Whatever one's view on eight years olds' maturity, this case has very serious implications for parents' legal responsibilities. It seems to set a precedent for a legal requirement for 24/7/365 supervision of children until age 10 by parents themselves or parent-delegates.
The state could be required to provide the wherewithal for this level of supervision.
It also seriously limits parents' liberty rights under the Charter over child rearing decisions, and places far more power in the hands of social workers - ie the state - than ever before.
If the state takes on these decision-making powers, state agents - eg social workers, judges, daycare staff, policy makers, teachers - must take on personal liability for the impacts of their actions and decisions on children's and parents' lives. Would they accept the liability that goes with such power?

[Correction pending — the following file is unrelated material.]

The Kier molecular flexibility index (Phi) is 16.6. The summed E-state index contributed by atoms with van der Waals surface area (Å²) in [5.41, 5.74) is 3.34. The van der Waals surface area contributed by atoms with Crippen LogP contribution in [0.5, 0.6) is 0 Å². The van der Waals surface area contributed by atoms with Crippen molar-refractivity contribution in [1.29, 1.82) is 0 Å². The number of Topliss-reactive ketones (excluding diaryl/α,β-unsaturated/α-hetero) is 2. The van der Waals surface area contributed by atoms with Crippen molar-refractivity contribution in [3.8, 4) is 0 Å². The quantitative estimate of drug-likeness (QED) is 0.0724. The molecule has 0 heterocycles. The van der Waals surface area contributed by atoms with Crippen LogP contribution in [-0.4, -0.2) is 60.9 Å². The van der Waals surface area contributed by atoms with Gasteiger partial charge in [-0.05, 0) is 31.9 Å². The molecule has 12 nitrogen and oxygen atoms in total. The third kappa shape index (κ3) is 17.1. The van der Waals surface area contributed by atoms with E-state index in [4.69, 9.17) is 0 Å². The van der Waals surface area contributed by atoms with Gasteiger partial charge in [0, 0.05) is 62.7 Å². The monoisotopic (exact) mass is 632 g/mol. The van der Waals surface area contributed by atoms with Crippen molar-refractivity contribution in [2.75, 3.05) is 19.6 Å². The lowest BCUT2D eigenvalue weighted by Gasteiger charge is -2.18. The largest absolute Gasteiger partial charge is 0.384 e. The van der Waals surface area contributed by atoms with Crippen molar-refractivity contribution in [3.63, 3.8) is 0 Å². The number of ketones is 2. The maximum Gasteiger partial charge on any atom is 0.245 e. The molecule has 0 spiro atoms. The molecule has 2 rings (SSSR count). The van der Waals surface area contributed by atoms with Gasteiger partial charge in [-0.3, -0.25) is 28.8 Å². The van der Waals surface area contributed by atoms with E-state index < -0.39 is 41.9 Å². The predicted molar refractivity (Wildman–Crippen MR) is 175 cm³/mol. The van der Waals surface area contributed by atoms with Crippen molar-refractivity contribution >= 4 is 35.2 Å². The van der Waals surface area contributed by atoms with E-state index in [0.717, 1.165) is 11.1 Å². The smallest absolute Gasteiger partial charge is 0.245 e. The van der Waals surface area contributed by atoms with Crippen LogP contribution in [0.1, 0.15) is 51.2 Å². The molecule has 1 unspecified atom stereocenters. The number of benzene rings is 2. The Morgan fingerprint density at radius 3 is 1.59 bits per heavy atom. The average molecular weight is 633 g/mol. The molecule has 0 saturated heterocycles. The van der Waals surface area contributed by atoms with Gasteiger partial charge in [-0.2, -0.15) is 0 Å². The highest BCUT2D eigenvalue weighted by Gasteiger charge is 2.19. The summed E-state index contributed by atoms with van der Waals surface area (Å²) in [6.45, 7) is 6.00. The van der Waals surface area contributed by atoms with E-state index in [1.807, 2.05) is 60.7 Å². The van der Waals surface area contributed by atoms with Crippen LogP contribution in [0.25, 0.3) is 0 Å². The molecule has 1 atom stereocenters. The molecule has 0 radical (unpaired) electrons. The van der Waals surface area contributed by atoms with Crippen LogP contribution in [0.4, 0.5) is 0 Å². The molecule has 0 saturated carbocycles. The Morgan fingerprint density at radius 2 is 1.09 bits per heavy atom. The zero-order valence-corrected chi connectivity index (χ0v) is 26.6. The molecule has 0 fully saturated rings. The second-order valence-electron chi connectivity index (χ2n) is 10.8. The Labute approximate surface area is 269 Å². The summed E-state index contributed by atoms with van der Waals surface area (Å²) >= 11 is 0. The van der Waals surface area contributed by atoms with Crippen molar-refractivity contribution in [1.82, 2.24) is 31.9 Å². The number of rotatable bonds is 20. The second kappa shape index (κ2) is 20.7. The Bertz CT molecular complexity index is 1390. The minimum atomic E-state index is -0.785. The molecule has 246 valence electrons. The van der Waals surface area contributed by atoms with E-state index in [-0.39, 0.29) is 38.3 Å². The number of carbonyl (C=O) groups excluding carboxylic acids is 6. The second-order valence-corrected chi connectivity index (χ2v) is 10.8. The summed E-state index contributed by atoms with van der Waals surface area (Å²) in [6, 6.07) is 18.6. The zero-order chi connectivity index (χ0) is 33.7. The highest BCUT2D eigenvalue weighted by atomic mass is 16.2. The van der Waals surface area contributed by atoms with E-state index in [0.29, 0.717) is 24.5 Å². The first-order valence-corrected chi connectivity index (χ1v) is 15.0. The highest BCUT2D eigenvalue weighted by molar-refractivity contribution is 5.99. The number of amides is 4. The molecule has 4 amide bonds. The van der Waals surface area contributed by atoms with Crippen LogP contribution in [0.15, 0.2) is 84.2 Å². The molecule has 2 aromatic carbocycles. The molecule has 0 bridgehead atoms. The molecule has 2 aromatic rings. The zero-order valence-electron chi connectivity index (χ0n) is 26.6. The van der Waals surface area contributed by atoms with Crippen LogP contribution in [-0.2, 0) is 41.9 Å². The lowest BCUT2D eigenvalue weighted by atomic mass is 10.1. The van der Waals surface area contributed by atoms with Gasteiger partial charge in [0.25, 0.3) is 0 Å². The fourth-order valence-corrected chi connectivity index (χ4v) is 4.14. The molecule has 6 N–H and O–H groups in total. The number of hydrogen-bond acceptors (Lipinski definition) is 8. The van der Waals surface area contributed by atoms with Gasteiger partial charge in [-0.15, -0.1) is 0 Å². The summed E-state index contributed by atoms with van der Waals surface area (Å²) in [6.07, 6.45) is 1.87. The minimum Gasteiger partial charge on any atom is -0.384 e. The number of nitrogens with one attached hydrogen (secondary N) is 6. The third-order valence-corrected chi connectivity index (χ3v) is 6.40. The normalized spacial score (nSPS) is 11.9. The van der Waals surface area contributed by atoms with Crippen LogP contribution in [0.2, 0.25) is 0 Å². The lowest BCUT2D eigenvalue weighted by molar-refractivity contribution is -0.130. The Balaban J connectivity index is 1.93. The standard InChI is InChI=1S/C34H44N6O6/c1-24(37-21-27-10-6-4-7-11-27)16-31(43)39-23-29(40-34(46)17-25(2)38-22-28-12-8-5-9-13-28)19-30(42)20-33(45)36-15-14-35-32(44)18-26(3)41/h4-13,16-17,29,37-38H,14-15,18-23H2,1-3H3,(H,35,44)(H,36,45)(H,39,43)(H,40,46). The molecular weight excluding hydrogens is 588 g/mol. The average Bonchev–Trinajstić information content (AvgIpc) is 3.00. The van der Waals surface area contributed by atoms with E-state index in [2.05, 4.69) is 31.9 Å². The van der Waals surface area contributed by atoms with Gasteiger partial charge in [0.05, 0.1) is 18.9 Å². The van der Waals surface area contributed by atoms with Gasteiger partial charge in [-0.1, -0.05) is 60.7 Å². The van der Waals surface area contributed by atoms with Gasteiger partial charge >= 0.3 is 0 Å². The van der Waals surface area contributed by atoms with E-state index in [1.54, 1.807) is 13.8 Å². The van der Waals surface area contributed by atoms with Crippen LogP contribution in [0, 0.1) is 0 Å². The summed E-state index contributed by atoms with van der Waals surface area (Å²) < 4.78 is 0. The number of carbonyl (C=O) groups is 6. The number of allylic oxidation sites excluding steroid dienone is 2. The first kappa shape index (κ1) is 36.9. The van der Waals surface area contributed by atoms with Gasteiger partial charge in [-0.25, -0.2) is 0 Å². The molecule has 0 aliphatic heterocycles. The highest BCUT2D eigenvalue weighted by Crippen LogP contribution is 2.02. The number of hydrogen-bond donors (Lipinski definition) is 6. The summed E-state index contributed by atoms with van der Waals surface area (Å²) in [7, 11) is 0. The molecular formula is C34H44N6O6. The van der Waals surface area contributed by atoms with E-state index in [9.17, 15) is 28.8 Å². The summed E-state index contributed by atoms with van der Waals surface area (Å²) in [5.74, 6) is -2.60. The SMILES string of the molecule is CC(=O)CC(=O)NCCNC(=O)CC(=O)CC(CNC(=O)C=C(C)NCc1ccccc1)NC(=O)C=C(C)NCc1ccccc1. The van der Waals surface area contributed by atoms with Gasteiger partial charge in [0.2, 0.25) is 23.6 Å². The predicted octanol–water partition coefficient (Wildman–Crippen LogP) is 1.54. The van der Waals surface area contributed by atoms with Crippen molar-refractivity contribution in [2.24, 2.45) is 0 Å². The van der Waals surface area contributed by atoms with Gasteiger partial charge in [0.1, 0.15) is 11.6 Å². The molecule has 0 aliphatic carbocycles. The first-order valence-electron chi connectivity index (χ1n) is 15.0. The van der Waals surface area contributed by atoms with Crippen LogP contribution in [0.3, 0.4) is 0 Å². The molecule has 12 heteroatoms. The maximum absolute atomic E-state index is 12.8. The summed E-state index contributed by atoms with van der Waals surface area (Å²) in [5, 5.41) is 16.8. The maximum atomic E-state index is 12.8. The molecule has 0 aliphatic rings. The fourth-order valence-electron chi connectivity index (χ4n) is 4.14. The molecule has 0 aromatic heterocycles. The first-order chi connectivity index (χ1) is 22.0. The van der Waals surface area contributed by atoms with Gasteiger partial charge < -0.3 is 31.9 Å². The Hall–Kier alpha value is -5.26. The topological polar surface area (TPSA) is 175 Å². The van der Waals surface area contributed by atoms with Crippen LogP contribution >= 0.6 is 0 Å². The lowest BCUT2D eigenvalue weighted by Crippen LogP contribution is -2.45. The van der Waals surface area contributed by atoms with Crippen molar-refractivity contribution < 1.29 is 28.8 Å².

As it is, only parents have this level of liability for children and all others are virtually exempt. With power comes responsibility. Or does this principle only apply to parents? Remember the Residential Schools: the state took over child-rearing decisions from parents, wrecked many lives, and the state-agents were not held personally responsible.
Kids First Parent Association of Canada